I think we will all be familiar with these sort of questions. How much extra should I put in my super? Should my super contribution be before or after tax? Should I claim the tax free threshold? Do you think I need to pay extra tax? Is a novated lease a good idea? Does this dress make me look…oops! Wrong blog…
There are many traps to fall into as a payroll person, and trying to be too helpful is definitely one of them. People will innocently ask for help with all manner of things, but offering too much information can get us into big trouble. It’s important to keep in mind the line between helping and advising.
Tax is probably the area that I have had most people approach me looking for guidance about. And one of the most common of all tax questions would have to be “should I claim the tax free threshold?” When faced with this question, it’s always tempting to ask a question or two and then tell them whether to choose yes or no. After all, you probably know what the answer should be. But you must resist that urge!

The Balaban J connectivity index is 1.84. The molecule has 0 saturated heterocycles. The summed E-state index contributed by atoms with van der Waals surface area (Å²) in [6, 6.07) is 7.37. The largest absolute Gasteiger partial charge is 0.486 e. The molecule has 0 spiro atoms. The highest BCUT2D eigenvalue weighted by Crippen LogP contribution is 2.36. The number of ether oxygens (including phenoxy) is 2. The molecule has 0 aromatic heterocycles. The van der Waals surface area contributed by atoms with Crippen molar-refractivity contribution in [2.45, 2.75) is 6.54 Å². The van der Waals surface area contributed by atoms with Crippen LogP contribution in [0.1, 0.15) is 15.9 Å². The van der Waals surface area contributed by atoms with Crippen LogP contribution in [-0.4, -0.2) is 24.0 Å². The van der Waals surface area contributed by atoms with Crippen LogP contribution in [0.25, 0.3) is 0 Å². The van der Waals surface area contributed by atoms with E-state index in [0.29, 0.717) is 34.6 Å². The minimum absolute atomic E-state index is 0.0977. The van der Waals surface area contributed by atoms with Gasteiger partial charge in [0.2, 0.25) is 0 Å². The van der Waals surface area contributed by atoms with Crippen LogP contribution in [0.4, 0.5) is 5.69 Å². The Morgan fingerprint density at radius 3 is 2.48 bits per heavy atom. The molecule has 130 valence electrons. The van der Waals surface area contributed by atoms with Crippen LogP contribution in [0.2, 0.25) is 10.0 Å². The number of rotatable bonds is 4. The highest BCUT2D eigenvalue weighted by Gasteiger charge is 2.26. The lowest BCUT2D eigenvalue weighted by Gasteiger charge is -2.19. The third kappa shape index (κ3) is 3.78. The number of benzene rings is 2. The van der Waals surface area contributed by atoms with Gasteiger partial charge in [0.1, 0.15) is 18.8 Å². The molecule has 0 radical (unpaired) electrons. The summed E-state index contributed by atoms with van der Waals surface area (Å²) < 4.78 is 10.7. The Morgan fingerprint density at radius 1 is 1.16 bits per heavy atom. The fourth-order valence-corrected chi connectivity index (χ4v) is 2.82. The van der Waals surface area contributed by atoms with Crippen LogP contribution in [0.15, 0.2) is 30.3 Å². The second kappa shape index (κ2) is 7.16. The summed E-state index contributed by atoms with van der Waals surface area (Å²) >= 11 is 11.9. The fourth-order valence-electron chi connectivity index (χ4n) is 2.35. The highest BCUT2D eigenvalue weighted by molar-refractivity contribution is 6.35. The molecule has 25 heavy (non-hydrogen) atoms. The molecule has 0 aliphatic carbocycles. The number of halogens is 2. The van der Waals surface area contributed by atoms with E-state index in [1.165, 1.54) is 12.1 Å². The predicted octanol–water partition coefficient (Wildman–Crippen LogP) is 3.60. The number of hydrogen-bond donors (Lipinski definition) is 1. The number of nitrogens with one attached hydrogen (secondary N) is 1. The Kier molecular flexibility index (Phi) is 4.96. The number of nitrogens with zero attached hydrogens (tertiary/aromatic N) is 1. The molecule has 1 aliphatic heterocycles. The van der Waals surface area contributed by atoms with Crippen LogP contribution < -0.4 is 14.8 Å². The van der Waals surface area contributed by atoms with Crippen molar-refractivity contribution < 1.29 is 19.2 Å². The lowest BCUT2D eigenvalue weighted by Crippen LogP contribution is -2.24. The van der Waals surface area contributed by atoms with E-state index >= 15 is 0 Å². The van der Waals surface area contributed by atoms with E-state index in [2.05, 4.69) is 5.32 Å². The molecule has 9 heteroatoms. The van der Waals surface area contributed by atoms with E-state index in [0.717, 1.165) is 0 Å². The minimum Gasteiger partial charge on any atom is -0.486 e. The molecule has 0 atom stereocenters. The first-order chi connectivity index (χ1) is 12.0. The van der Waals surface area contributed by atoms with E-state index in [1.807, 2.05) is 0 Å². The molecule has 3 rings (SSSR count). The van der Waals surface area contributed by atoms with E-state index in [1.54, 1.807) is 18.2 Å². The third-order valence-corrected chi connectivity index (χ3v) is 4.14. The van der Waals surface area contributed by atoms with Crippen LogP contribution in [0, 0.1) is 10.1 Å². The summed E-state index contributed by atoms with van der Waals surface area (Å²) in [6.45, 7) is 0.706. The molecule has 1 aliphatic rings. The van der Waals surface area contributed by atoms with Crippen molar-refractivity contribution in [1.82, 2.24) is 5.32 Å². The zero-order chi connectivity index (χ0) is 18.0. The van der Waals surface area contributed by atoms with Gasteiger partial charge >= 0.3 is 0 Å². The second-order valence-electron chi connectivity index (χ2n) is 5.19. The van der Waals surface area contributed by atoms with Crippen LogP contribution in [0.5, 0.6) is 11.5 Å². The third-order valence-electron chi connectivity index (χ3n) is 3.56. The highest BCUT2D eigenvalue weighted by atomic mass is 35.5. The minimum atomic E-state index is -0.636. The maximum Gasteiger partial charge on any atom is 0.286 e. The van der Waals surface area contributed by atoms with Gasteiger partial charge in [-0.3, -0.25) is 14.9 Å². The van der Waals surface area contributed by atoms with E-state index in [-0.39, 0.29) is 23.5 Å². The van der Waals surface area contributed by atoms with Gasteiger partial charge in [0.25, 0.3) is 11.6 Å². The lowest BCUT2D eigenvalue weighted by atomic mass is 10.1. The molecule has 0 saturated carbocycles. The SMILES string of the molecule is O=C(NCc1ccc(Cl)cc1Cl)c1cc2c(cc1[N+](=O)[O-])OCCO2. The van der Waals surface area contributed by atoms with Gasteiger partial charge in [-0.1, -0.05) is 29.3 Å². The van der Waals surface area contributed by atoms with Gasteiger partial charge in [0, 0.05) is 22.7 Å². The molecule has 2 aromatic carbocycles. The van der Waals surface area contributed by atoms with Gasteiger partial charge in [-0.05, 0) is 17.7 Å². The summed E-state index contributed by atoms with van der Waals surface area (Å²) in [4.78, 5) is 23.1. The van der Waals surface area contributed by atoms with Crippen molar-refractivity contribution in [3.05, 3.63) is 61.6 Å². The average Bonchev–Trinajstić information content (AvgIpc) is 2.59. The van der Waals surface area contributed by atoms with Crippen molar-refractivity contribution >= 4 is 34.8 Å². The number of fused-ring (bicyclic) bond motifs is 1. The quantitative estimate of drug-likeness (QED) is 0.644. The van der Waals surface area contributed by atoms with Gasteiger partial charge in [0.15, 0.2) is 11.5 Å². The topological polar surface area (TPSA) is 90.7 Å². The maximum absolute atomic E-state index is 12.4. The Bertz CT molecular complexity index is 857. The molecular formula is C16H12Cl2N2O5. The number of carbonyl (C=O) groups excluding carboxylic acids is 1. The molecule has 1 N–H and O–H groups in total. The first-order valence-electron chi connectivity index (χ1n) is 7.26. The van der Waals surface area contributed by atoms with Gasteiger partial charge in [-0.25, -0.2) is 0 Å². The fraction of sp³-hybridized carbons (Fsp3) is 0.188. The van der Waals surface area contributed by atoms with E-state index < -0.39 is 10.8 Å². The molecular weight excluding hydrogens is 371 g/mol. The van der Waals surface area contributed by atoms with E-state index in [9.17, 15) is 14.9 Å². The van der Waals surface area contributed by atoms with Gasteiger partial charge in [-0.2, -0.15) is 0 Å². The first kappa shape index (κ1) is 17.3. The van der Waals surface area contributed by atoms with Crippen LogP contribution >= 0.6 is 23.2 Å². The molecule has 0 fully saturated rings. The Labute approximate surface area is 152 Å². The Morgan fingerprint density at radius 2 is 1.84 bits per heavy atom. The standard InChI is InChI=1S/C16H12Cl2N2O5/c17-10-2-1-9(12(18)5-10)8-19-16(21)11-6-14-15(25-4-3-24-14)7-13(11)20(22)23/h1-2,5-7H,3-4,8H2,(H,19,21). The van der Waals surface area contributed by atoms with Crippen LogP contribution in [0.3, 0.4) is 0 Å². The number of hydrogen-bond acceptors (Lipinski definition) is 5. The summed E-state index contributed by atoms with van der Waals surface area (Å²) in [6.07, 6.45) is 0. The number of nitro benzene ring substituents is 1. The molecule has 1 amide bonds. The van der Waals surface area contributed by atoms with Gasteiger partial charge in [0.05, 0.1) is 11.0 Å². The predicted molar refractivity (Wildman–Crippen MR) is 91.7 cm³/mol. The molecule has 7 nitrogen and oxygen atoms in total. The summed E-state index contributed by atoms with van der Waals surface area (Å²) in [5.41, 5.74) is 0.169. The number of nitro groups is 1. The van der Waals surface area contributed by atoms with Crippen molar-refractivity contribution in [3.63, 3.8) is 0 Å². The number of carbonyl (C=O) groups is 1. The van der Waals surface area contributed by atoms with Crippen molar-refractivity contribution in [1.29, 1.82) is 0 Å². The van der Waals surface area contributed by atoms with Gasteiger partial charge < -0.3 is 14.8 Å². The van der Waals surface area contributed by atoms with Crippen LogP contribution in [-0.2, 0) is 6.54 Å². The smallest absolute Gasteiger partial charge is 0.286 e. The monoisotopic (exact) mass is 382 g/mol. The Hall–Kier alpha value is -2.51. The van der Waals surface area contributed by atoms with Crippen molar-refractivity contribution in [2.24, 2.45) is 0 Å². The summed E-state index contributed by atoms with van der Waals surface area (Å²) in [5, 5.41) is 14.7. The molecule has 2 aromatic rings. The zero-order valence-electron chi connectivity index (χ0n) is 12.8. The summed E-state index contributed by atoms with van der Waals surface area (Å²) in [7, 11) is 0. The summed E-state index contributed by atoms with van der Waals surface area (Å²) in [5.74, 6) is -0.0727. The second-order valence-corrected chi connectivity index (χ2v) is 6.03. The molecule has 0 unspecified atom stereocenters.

It’s fine to point the person to the relevant page of the ATO website, point out the instructions on the form or to explain the facts about what the threshold is. But when it comes to actually deciding ‘yes’ or ‘no’, the decision must be up to the employee. After all, you don’t want any responsibility coming back to rest on your head if they get a bill at tax time.
Another area that is fraught with pitfalls is superannuation. People don’t realise that even the simplest of suggestions regarding what to do with their super can be outside the scope of what a payroller is legally allowed to advise on. In the eyes of the law, to advise on any specific super matter, the advisor needs to hold an Australian Financial Services Licence. So as soon as a conversation starts down the “how much should I…” track, it’s time to call a halt. Go ahead and tell the person about what the applicable cap is and the tax rate that applies, or even the options that are available, sure. But let them go away and do their own maths to work out the figures.
So when it comes to deciding how much information is too much, keep in mind that the employee must be the one to make any final decisions about how their money is handled. Taking an extra moment of caution to think before answering a question can save you a whole lot of trouble later.